A few other notes on this song may be interesting. First, Clarence Berry’s version shows the perils of improvising. He sang it with rhythmic inconsistencies in several lines, but he always sang it the same way. It was therefore not a mistake; rather, he must have learned it or changed the song that way. Second, Eckstorm and Smyth noted that Charley Roberts (John’s brother) was killed at the same place near Great Pond a year later. Supposedly, while eating his lunch on shore a dead tree fell on him. However, this was based on a story told by Eckstorm’s father and no one has confirmed the story. Finally, the man mentioned in stanza 8 was the real person who found Roberts’ body. Roswell Silsby – his name is pronounced incorrectly here – was later buried along with John in the Roberts family cemetery plot.

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1.
Come all ye fellow men, from far and near,
A melancholy tale to hear;
One of our fellow mortals, he
Has gone to his long eternity.

2.
John Roberts as we understand,
It was the name of this young man;
Whose fate we hope will a warning prove
To all who do these lines pursue.

3.
He hired out with Mr. Brown,
To help him drive his lumber down;
On the West Branch, where he did go,
Which quickly proved his overthrow.

4.
‘Twas of a lowery sky,
This young man left his home to die;
When from his home he did depart,
A gleam of hope twined round his heart.

5.
He ventured out to break a jam,
Which had begun on the rolling dam;
But when he started for the shore,
He sank, alas, to rise no more.

6.
We think he got his fatal blow,
While struggling in the undertow;
By some huge rock beneath the waves,
Where soon he found him a watery grave.

7.
We searched the stream from shore to shore,
His lifeless body to secure;
Trusting in God to guide the way,
Unto his tenement of clay.

8.
‘Twas on the third day at three o’clock,
When Mr. Filsber [sic] took his boat,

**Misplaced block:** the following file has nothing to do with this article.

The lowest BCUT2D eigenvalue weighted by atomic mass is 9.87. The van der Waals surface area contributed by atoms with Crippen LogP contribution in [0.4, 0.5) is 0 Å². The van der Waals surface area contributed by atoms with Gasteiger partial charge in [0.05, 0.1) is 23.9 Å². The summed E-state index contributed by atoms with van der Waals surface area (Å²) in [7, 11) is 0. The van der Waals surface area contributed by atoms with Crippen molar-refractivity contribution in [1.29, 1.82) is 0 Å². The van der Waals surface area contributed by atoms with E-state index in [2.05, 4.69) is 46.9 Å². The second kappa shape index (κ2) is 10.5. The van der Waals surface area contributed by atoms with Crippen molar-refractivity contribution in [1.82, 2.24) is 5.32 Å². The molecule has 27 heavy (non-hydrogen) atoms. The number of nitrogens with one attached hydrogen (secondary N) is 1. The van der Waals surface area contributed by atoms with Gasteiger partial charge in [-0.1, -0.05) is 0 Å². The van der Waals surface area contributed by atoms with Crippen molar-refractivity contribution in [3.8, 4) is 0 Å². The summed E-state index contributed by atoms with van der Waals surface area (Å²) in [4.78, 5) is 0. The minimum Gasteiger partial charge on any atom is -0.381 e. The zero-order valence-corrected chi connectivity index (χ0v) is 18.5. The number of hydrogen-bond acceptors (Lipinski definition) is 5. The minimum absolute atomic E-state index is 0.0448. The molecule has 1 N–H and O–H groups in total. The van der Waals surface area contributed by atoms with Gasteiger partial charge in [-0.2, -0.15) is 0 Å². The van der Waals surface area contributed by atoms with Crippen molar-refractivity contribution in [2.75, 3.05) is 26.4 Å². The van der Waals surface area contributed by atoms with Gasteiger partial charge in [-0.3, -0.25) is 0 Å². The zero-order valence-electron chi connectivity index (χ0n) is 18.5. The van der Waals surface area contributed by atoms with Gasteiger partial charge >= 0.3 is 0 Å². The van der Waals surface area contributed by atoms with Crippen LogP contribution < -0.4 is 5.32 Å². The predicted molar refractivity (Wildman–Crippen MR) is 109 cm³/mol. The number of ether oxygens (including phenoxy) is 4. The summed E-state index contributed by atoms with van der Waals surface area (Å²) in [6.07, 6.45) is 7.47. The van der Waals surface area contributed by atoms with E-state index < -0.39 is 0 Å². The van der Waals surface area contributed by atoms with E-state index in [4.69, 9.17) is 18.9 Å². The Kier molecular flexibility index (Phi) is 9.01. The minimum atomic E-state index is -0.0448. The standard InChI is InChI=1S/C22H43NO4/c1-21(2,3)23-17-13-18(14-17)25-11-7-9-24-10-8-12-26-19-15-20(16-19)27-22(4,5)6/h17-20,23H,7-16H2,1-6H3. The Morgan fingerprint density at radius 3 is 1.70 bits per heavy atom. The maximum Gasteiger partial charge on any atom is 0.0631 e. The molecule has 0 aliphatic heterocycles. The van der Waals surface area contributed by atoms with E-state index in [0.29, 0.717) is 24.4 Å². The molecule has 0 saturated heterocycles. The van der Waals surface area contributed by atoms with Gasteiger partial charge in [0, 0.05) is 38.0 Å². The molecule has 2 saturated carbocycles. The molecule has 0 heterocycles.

And with a grapple in his hand,
He raised him from his bed of sand.

9.
A message then was sent away,
These mournful tidings to convey,
Unto his tender parents dear,
To tell them that they’d see their son no more.

10.
And in due time a bier was made,
And on it was his body laid;
Born to the grave where he shall lie,
Til Gabriel’s triumphs shall render the sky.

11.
We fellow men, we too must die,
And go to our long eternity;
So let us live while here below,
Love God and all his paths pursue;
And let us live in Christian love,
And go with him to reign above.

—–

Sources: Eckstorm, Fannie Hardy and Mary Winslow Smyth. Minstrelsy of Maine: Folk-Songs and Ballads of the Woods and the Coast. Boston and New York: Houghton Mifflin Company, 1927, 45-48; Ives, Edward D., ed. “Folksongs from Maine,” Northeast Folklore, VII (1965), 36-40; Laws, G. Malcolm, Jr. Native American Balladry. Revised Edition. American Folklore Society, Bibliographical and Special Series, 1. Philadelphia: American Folklore Society, 1964, 148-48 (C3). For another version, see Gray, Ronald Palmer. Songs and Ballads of the Maine Lumberjacks with Other Songs from Maine. Cambridge: Harvard University Press, 1924, 22-23. For further reading on the Union River, see Edward D. Larry Gorman: The Man Who Made the Songs. Fredericton, NB: Goose Lane Editions, 1993, 79-103.